It was somewhat unnerving. I had just started reviewing my resources while preparing a unit on earthquakes for my Gr. 7/8 geography class, when the news hit of the earthquake in Chile. Within an hour, educators I follow on Twitter such as @Larryferlazzo and @cybraryman posted extensive lists of sites and lessons. Others on #edchat began tweeting links containing news video, causes of earthquakes, and interactive sites. The generosity of these educators was appreciated. My resources were now “real-time” and much more relevant for my students.
Newly created communities were being formed through hashtags (#chile, #earthquake, #terremotochile, #concepcion) as those in the affected areas tweeted updates on tremors, relief efforts, pictures and videos. Sadly, they include requests for the missing.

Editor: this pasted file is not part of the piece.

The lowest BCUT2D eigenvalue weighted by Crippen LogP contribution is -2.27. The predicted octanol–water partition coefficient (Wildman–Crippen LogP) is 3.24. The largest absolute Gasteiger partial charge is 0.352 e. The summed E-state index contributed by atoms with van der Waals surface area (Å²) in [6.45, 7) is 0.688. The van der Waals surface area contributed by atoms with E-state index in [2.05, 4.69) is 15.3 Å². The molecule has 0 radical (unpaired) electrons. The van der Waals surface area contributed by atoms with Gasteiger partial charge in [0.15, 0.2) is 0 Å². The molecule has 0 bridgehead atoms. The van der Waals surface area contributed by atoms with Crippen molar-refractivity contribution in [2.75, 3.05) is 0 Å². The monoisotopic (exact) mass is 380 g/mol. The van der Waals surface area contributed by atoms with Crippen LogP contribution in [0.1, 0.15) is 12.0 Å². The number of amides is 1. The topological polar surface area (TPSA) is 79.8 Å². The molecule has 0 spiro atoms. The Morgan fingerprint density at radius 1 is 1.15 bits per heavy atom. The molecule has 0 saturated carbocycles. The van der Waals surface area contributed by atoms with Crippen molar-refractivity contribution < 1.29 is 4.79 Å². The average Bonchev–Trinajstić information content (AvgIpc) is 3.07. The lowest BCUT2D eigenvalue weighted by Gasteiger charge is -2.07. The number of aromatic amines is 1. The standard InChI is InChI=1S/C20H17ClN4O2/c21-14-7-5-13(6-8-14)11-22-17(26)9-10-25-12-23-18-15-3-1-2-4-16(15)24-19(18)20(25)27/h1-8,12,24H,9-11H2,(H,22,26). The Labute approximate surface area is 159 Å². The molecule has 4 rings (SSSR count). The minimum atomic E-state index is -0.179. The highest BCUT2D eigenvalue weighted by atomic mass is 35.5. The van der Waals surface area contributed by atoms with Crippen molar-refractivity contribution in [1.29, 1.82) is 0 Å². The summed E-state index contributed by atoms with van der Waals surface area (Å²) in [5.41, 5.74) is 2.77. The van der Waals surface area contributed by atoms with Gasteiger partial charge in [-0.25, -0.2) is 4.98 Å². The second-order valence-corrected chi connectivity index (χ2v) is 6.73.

Twitter is being used in places I’d never have imagined, such as a tsunami tracking device, posting tweets from 99 buoys spread across the Pacific Ocean. Users can literally “follow” an individual buoy, located in the path of the reported tsunami. These buoys send out tweets every 60 seconds. Average swell heights of 2 to 3 feet were now being tweeted at 15 to 18 feet from buoys off the coast of Santa Maria, California; Kodiak Alaska; and 97 others. My students will be astonished when I share this with them in class.
Social networking sites like Twitter bring the world into our homes and our classrooms. Our students have access to learning that will provide an impact. They have front-row seating. As educators, let’s make sure we provide the tickets.